Methods for Measuring Impact of Malaria Control Efforts on Child Deaths

MEASURE Evaluation has co-authored six of nine publications contained in a special supplement of the American Journal of Tropical Medicine and Hygiene.

© 2014 Sanghamitra Sarkar, Courtesy of Photoshare
© 2014 Sanghamitra Sarkar, Courtesy of Photoshare
WASHINGTON, DC—MEASURE Evaluation has co-authored six of nine publications contained in a special supplement of the American Journal of Tropical Medicine and Hygiene focused on impact evaluations and other studies demonstrating that malaria control and prevention efforts have contributed to saving millions of children’s lives across malaria-endemic areas.

Malaria remains a major cause of preventable death, killing an estimated 429,000 people and causing more than 212 million illnesses in 2015, according to the World Health Organization (WHO). The September 2017 supplement focuses on evaluating the impact of malaria control interventions in sub-Saharan Africa, where most of malaria deaths are among children under the age of five years. As the flagship project of the United States Agency for International Development (USAID) MEASURE Evaluation is mandated to improve health information systems, expand capacity for rigorous evaluation, and for monitoring and evaluation (M&E) of health programs. Based on this experience, the project’s contributions to the supplement center on ways to measure a proxy indicator of reduced child deaths from malaria—referred to as “all cause child mortality (ACCM).”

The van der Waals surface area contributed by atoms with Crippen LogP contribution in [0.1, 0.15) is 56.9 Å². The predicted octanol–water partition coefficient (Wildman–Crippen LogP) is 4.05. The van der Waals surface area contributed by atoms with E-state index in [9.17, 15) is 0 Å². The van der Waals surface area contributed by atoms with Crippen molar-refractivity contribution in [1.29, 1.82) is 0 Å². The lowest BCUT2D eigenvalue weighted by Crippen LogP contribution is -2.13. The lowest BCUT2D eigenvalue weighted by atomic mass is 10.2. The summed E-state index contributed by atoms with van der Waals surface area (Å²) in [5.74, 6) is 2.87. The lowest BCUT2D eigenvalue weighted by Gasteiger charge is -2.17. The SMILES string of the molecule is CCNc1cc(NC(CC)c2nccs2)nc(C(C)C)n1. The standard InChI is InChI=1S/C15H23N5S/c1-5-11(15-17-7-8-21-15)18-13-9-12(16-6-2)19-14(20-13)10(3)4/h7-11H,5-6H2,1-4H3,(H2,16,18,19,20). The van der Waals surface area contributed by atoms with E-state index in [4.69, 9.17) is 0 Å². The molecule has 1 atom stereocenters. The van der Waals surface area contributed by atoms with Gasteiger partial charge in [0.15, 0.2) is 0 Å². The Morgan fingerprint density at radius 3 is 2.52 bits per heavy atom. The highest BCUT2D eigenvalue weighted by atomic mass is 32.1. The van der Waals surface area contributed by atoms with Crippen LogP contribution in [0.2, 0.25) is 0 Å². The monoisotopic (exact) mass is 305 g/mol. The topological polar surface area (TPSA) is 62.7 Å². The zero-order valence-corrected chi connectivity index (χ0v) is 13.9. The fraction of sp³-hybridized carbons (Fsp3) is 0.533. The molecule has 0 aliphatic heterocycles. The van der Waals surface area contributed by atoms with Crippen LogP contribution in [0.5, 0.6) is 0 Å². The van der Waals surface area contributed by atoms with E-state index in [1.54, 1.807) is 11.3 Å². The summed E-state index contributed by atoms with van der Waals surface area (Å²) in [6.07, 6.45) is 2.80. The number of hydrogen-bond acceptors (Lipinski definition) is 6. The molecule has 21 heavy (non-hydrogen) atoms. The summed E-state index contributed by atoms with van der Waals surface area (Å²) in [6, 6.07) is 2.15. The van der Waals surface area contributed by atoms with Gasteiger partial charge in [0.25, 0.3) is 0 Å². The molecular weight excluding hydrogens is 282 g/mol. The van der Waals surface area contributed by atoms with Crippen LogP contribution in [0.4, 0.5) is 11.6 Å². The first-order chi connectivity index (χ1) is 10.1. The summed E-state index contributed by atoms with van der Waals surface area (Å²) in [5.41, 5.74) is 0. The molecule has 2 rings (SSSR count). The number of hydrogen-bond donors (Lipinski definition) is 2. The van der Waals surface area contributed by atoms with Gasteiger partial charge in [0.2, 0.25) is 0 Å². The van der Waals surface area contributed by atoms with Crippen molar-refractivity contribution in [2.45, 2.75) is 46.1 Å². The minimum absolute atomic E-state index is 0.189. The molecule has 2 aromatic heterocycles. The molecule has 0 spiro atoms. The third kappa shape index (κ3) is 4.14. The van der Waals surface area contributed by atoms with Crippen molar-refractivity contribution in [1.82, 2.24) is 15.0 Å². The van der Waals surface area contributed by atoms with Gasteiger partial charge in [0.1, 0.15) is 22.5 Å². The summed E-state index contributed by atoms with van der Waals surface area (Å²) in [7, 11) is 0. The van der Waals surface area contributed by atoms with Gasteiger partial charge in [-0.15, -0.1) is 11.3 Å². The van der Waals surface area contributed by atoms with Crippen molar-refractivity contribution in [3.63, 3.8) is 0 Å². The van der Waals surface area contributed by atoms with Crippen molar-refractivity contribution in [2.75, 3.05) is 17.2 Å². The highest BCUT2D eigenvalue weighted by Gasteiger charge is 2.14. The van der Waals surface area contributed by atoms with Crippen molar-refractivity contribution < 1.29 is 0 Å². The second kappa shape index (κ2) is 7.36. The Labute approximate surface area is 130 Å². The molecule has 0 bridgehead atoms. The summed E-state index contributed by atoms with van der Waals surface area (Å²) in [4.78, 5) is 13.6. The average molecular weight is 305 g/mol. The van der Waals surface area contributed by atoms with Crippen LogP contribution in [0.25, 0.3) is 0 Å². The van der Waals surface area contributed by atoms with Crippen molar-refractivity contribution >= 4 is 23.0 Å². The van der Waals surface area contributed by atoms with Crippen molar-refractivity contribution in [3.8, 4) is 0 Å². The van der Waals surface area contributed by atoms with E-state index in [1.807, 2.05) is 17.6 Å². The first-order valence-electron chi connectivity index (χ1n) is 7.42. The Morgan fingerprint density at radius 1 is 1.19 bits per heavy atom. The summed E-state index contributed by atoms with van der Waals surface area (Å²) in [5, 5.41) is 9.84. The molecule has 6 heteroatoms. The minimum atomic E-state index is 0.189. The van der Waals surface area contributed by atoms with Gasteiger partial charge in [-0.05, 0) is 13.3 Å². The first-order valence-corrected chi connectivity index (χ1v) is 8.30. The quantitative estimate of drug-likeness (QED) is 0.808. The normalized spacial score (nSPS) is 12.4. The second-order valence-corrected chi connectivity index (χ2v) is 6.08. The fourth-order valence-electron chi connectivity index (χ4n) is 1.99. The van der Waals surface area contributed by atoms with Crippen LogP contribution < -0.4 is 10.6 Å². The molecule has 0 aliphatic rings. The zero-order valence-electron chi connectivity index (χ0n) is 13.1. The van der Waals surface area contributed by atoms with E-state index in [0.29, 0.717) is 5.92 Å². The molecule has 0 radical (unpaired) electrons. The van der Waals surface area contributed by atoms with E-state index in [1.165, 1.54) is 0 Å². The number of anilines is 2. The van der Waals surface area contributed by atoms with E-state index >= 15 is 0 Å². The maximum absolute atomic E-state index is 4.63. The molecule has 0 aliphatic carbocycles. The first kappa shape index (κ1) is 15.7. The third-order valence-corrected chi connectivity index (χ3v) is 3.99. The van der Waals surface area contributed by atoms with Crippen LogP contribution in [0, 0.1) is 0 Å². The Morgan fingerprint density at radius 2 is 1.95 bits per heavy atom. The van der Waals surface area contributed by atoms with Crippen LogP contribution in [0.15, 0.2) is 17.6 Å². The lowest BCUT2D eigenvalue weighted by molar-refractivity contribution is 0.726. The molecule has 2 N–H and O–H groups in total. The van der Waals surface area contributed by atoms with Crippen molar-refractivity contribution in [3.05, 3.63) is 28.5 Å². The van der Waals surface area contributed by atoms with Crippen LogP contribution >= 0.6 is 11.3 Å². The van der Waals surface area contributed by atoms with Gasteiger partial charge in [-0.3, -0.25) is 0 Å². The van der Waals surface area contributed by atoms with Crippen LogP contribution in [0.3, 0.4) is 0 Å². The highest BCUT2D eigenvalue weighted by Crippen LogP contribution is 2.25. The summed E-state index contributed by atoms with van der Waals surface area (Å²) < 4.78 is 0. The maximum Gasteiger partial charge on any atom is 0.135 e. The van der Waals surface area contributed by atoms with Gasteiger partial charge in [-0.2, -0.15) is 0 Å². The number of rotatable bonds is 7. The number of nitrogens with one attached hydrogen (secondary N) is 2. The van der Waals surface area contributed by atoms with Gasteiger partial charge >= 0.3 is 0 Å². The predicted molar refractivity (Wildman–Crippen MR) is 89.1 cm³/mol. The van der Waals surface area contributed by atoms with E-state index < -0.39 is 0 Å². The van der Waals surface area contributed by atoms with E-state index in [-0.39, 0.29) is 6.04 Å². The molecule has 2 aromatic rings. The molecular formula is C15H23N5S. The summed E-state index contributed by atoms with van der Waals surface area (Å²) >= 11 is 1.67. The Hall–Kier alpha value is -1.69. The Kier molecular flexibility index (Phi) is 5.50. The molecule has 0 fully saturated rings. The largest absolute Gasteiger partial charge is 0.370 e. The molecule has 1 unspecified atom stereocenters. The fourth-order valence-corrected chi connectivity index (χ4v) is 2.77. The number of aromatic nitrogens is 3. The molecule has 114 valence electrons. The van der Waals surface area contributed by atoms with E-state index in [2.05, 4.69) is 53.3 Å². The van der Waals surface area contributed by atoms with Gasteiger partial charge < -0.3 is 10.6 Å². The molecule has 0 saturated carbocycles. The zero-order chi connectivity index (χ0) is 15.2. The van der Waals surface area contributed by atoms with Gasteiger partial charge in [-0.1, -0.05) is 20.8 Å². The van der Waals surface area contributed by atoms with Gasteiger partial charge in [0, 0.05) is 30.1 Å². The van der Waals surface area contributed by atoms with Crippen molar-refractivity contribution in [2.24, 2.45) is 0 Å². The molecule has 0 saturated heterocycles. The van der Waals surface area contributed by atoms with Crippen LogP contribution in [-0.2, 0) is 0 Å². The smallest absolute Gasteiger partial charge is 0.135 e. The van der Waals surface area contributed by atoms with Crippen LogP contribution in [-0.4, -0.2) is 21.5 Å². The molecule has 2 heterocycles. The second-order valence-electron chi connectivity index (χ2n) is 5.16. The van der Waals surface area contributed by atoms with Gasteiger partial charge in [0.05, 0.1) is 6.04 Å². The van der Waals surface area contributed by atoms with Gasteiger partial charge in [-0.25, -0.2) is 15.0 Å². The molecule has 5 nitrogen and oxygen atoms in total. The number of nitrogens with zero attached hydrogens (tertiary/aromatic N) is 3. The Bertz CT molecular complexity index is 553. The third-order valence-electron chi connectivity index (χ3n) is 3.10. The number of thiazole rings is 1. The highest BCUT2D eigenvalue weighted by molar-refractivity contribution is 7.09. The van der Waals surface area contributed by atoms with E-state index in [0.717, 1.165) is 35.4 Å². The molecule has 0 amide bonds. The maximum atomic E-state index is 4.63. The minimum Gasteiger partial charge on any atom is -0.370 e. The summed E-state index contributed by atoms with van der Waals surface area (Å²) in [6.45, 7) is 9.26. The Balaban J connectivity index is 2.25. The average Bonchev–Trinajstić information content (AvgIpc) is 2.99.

Several factors affect the ability to measure this impact, among them the ethical issues of designating a control group or counterfactual, the presence of concurrent interventions that may be contributing to reductions in child mortality, the lack of high-quality data for analysis, and environmental changes that alter malaria severity. Nevertheless, the authors of these five studies—in varying degrees—offer evidence that a plausibility design can accommodate these challenges and offer a framework for evaluating the impact of national malaria interventions on child mortality.

The supplement was released September 27 by the American Society of Tropical Medicine and Hygiene (ASTMH), at a conference in Washington, DC. Attending were experts from the U.S. President’s Malaria Initiative (PMI), the U.S. Centers for Disease Control and Prevention (CDC), the Center for Global Development, the Roll Back Malaria Partnership, WHO, ASTMH, the Kaiser Family Foundation, the United Nations Children’s Fund (UNICEF), and the director of the National Malaria Elimination Centre in Zambia.